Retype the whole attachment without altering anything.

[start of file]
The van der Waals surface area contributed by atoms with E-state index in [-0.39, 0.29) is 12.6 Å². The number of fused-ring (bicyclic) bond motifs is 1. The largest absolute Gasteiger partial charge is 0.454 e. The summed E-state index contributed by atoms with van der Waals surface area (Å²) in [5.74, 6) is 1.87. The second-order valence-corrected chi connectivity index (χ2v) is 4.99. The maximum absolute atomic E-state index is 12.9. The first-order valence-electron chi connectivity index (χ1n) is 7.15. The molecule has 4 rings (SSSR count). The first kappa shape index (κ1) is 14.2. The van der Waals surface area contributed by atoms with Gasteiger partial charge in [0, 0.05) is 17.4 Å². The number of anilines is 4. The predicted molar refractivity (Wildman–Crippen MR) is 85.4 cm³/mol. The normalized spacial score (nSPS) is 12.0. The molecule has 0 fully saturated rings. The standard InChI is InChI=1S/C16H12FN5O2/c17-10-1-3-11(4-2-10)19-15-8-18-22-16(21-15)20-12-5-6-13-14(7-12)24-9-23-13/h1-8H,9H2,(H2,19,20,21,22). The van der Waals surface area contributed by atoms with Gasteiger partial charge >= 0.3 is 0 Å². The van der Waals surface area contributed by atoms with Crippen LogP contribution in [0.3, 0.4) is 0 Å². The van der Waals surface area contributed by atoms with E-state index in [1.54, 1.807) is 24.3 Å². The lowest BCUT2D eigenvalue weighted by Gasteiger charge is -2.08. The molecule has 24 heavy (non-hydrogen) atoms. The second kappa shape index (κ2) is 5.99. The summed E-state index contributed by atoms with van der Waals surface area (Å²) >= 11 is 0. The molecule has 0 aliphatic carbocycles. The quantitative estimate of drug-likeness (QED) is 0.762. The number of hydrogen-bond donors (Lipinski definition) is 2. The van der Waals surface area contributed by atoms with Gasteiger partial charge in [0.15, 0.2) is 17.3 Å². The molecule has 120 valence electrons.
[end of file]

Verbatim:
The van der Waals surface area contributed by atoms with E-state index in [-0.39, 0.29) is 12.6 Å². The number of fused-ring (bicyclic) bond motifs is 1. The largest absolute Gasteiger partial charge is 0.454 e. The summed E-state index contributed by atoms with van der Waals surface area (Å²) in [5.74, 6) is 1.87. The second-order valence-corrected chi connectivity index (χ2v) is 4.99. The maximum absolute atomic E-state index is 12.9. The first-order valence-electron chi connectivity index (χ1n) is 7.15. The molecule has 4 rings (SSSR count). The first kappa shape index (κ1) is 14.2. The van der Waals surface area contributed by atoms with Gasteiger partial charge in [0, 0.05) is 17.4 Å². The number of anilines is 4. The predicted molar refractivity (Wildman–Crippen MR) is 85.4 cm³/mol. The normalized spacial score (nSPS) is 12.0. The molecule has 0 fully saturated rings. The standard InChI is InChI=1S/C16H12FN5O2/c17-10-1-3-11(4-2-10)19-15-8-18-22-16(21-15)20-12-5-6-13-14(7-12)24-9-23-13/h1-8H,9H2,(H2,19,20,21,22). The van der Waals surface area contributed by atoms with Gasteiger partial charge >= 0.3 is 0 Å². The van der Waals surface area contributed by atoms with Crippen LogP contribution in [0.3, 0.4) is 0 Å². The van der Waals surface area contributed by atoms with E-state index in [1.54, 1.807) is 24.3 Å². The lowest BCUT2D eigenvalue weighted by Gasteiger charge is -2.08. The molecule has 24 heavy (non-hydrogen) atoms. The second kappa shape index (κ2) is 5.99. The summed E-state index contributed by atoms with van der Waals surface area (Å²) >= 11 is 0. The molecule has 0 aliphatic carbocycles. The quantitative estimate of drug-likeness (QED) is 0.762. The number of hydrogen-bond donors (Lipinski definition) is 2. The van der Waals surface area contributed by atoms with Gasteiger partial charge in [0.15, 0.2) is 17.3 Å². The molecule has 120 valence electrons.